My CNC machine needs a more powerful power supply. The crap no name 400w one it’s currently hooked to isn’t handling the loads from my new laser very well.
I do have a few old IBM x3650 power supplies lying around - these are dual PSU modules, rated for 69 amps @ 12.1v, and I have the full power supply including the case the modules slide into.
The power supplies are Artesyn model 7001138-Y000. IBM part number 24R2730, FRU 24R2731. Apparently they also go by Delta Electronics model DPS-835AB A, IBM part number 39Y7377.
The chassis for them is Artesyn model 7001160-Y000, IBM part number 24R2737, FRU 24R2738.
Thankfully, folks over at rcgroups.com already figured out the pinout for me.
Most people there are either desoldering the connectors and soldering their own to the board, or using copper bus bar for the connectors. But I have the proper connector boards for them, so I’m using that!
Disassembling the bigger chassis yields 2 boards with fingers that fit inside the power supply’s connectors. They are attached to a larger board inside the chassis which handles the load sharing for redundant power supplies. We don’t need that, so just cut the wires from that board.
For the thin wires, the second wire from the connector is PS On, and the 6th is ground. Connecting these will turn on the power supply.
For the thick wires, all the reds are +12.1V, all the blacks are ground. All the wires of the same color are connected together, they aren’t separate rails.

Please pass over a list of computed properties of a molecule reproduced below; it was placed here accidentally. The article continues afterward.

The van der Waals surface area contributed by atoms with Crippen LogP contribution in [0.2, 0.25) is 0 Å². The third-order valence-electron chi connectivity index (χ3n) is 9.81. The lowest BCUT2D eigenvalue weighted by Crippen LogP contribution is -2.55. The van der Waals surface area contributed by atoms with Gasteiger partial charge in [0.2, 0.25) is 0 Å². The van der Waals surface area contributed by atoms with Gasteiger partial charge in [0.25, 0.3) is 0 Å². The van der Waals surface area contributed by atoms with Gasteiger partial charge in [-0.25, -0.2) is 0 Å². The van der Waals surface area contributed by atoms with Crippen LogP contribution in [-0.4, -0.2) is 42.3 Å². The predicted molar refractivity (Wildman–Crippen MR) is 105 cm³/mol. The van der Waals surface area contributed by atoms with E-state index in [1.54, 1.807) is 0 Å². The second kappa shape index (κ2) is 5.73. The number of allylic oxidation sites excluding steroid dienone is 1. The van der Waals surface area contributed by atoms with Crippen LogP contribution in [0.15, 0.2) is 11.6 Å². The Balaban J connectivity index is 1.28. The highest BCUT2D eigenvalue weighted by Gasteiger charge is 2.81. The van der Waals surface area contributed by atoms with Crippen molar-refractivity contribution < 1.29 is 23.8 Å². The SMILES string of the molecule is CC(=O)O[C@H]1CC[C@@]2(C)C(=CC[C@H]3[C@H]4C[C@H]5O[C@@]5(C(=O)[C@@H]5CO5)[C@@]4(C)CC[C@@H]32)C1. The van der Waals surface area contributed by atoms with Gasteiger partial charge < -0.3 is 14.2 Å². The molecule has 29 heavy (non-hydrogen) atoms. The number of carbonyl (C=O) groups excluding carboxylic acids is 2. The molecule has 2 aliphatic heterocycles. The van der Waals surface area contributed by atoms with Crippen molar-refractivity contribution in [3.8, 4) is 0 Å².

3D Printed Case
I designed and printed a case and lid that hold the circuit board. The holes in the top fit 1 set of binding posts and 2 DC jacks.
I’ve also uploaded the fusion 360 design file in case anyone wants to customize it.
The holes in the side are for ventilation, since this would otherwise block the vent holes at the output side of the PSU. You’ll need to make sure your printer is doing a good job of bridging to print it, especially around the slot for the board to stick out.
Once it printed, I attached the binding posts and jacks to the lid, trimed and soldered the wires, and soldered pins 2 and 6 of the thin wires together to make sure it automatically turns on. You could connect them to a switch instead, but I didn’t have any suitable switches lying around. Heatshrink wrap went around all the connections and the ends of the unused power wires - I left them in there in case I want to add more outputs later on.
The lid just press fits on. You might have to file the edges of the case a little if it doesn’t fit perfectly.
The board just slides into the power supply. Plug it in, and it turns on!